Trauma Informed Practice

Trauma refers to the experience of a real or perceived threat to one’s life or bodily integrity or that of a loved one. Trauma causes an overwhelming sense of terror, horror, helplessness and fear. ‘Single incident’ trauma involves the experience of a single event in which an individual was under threat, whereas ‘complex trauma’ refers to cumulative, repetitive and interpersonally-generated stress (e.g. ongoing abuse in the context of family or intimate relationships).

Given the nature of the forensic client population, a large proportion of clients will likely have experienced significant trauma during their lifetime, although it is often difficult to determine whether a client’s presentation is the result of complex trauma or other factors (e.g. ABI/TBI or mental health difficulties).

Children who come from neglectful or abusive backgrounds, which is relatively common among offending populations, typically experience feelings of worthlessness, apprehension, anger, fear, isolation and loneliness. These feelings can result in difficulty establishing and maintaining relationships, trusting others or engaging in meaningful and healthy affection with others.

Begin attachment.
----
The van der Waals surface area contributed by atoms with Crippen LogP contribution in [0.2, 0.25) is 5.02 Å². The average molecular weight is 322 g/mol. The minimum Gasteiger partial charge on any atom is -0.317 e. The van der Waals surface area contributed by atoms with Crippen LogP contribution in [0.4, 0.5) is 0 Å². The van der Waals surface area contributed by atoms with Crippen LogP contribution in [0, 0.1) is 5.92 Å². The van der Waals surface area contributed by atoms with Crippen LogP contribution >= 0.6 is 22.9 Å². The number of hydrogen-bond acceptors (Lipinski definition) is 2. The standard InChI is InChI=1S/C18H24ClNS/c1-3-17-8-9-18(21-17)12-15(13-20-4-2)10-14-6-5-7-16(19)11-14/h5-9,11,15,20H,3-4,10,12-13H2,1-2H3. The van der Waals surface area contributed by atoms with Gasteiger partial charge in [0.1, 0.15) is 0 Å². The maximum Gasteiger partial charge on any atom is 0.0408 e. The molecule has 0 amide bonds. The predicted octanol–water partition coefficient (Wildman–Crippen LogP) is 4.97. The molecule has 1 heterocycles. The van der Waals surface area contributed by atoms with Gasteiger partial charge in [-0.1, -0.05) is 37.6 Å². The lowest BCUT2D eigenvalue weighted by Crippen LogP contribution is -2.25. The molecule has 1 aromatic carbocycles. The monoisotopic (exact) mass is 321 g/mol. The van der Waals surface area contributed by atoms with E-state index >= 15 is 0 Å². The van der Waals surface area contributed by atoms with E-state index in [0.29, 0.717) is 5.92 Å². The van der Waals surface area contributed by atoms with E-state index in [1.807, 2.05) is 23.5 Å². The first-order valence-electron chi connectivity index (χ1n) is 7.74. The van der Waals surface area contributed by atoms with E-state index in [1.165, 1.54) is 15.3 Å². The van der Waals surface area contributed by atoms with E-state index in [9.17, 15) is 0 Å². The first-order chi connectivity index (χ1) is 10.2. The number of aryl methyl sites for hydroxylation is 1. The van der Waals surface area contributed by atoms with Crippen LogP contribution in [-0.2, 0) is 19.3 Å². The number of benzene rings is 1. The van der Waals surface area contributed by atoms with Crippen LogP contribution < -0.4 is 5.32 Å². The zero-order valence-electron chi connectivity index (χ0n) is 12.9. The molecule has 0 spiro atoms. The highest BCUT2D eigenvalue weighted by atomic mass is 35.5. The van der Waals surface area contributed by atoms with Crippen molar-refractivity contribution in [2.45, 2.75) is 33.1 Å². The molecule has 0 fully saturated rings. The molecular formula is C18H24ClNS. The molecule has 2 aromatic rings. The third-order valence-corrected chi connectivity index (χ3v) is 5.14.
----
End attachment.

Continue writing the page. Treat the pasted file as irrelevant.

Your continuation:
Impacts of trauma:

  • Emotional symptoms (anxiety, fear, nightmares, sadness, isolation, worthlessness, helplessness, guilt, shame, anger, sleep disturbances)
  • Behavioural & cognitive symptoms (confusion, concentration difficulty, withdrawing from others, mistrust towards others, loss of interest in activities, avoidance)

Trauma informed care refers to services that are aware of and sensitive to the dynamics of trauma. Despite the prevalence of trauma in our society, many people and organisations who provide professional support often do not consider or recognise the impact of trauma, and therefore do not respond in a way which is sensitive to an individual’s experience.